Image resolution is a measure of the density of pixels in a picture. More loosely speaking it is a measure of image quality and a trade-off between how people perceive pictures and how much resource they use.


You need to know about image resolution when sending emails or printing letters from Cameo which contain images. They need to have enough pixels to maintain quality, which depends on the physical size you want to display them at, but not so many that they overwhelm the internet connections (at either end).

You may need to use an image editor (even a simple one like Microsoft Paint on Windows or Preview on Mac) to adjust resolution. WordPress can also adjust resolution for you in web pages and provide several different sizes from your original for use in emails.

For emails, the image selector has a control in the top left corner to select between versions of an image with different numbers of pixels depending how big you want to display it (Fig 1). For printing, you should include images at 300 dots per inch resolution, whether in:

  • stationery (a letterhead scan, for example),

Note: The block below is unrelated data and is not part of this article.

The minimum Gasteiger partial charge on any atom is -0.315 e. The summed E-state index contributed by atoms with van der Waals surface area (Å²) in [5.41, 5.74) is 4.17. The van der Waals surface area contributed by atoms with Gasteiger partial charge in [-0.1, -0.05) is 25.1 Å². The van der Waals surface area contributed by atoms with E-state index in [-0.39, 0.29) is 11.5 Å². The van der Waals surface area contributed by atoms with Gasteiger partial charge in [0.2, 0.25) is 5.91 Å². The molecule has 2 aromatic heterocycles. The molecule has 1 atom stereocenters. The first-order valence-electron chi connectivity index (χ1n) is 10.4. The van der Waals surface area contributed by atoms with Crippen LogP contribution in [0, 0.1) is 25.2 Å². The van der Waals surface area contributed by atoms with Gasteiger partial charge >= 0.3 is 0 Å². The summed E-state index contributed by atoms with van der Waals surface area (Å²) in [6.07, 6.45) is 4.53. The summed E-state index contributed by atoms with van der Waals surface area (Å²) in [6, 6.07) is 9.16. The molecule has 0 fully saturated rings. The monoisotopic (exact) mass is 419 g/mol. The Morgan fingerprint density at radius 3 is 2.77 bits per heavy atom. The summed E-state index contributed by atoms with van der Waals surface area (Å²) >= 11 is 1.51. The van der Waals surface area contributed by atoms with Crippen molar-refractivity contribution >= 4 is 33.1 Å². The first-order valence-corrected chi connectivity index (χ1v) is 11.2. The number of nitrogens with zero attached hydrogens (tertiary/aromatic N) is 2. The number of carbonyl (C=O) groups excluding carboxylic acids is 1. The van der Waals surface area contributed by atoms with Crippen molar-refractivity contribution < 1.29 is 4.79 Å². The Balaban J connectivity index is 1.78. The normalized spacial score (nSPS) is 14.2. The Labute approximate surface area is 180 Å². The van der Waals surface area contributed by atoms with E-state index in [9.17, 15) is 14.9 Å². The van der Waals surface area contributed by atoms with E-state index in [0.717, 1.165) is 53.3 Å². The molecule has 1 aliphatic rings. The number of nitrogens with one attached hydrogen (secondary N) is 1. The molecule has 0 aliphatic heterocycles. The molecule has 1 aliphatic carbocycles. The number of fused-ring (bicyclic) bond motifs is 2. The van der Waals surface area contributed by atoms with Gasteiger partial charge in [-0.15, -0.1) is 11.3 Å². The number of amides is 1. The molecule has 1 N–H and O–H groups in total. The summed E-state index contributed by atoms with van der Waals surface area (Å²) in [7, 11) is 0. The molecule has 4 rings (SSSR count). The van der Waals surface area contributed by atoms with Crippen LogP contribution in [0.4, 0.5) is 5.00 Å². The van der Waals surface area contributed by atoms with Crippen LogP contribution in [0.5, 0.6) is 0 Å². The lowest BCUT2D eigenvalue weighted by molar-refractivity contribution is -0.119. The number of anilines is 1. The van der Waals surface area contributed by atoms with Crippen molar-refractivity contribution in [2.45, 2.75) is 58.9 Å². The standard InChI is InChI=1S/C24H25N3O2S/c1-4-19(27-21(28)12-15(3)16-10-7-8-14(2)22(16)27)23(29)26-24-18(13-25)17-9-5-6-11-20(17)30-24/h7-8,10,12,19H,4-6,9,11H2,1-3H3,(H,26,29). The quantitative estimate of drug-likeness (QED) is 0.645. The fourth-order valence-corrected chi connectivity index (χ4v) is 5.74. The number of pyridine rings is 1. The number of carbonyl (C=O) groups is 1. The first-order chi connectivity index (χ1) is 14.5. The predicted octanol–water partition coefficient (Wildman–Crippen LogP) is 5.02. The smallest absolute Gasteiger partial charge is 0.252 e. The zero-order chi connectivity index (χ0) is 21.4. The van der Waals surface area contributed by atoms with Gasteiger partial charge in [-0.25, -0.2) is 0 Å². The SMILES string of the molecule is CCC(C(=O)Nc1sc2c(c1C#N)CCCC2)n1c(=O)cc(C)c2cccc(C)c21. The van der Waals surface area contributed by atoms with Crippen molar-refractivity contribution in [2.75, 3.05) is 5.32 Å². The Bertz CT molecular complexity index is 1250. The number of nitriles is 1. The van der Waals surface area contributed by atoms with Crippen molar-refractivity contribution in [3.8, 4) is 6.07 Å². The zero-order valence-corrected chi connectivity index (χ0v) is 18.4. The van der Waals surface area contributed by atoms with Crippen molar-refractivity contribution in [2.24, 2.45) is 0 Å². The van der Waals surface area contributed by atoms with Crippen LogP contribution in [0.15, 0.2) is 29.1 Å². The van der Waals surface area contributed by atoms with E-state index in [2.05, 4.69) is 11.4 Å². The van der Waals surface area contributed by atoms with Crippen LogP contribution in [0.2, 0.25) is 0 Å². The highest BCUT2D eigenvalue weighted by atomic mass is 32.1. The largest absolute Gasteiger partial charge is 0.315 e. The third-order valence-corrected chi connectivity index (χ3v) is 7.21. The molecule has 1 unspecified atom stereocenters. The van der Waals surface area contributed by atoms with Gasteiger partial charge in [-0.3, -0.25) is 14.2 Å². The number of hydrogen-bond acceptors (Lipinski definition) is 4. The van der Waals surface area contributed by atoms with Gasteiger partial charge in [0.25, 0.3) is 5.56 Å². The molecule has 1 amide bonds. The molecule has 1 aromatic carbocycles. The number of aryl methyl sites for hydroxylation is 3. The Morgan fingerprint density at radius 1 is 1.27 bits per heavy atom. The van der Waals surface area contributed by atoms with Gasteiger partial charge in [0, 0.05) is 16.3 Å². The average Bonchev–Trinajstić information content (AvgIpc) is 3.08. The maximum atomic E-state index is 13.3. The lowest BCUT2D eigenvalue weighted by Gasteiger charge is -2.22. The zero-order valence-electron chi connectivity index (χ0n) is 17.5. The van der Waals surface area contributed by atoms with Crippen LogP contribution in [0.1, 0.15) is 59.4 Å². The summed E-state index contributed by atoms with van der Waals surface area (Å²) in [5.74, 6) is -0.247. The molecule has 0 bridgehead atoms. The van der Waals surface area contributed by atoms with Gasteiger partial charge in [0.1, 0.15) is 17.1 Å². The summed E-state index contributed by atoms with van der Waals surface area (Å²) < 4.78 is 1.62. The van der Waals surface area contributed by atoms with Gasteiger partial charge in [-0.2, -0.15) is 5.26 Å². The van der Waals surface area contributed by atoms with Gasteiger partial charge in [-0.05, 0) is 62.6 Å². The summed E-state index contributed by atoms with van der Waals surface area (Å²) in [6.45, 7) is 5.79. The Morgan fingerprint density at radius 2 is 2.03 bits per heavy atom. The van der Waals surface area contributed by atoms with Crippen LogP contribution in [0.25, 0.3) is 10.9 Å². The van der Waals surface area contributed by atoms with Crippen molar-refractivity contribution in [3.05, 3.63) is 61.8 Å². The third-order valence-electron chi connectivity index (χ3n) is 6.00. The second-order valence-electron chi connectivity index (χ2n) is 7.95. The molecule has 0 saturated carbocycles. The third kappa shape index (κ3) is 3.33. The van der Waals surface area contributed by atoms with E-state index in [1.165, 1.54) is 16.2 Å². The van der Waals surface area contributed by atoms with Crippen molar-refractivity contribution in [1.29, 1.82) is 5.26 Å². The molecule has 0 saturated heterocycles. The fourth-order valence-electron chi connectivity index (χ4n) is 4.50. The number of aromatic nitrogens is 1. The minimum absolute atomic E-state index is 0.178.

• directly in the template text, or
  • signatures substituted from organisation settings.

This article explains what pixels and resolution are and why they are important.

Fig 1: choosing the image size in the image selector

About pixels

A picture is made up of a rectangular grid of tiny coloured dots. Each dot is called a pixel. We may loosely use dot and pixel synonymously. So, we can say an image is so-many pixels wide by so-many pixels high. The total number of pixels in the image is width × height. Because images generally have lots of pixels, for convenience we talk about megapixels (or MP), one million pixels. A picture which is 1,000 pixels square is 1,000 × 1,000 pixels = 1,000,000 pixels, or one megapixel.

Usually each pixel comprises three numbers: the amount of red, green and blue, each a value between 0 and 255. One byte of computer storage stores a maximum number 255. Therefore you can store a pixel as three bytes. So, naively, a 1MP image would use 3 megabytes (MB) of storage (let’s say approximately, as megabytes sometimes means1,024 × 1,024 bytes rather than 1,000 × 1,000).


However, in practice, you usually compress pictures for storage. Compression recognises that neighbouring pixels of an image are more-often-than-not quite similar to each other. Computers therefore usually store images as small differences between pixels (often calculated in quite complex ways) rather than the absolute value.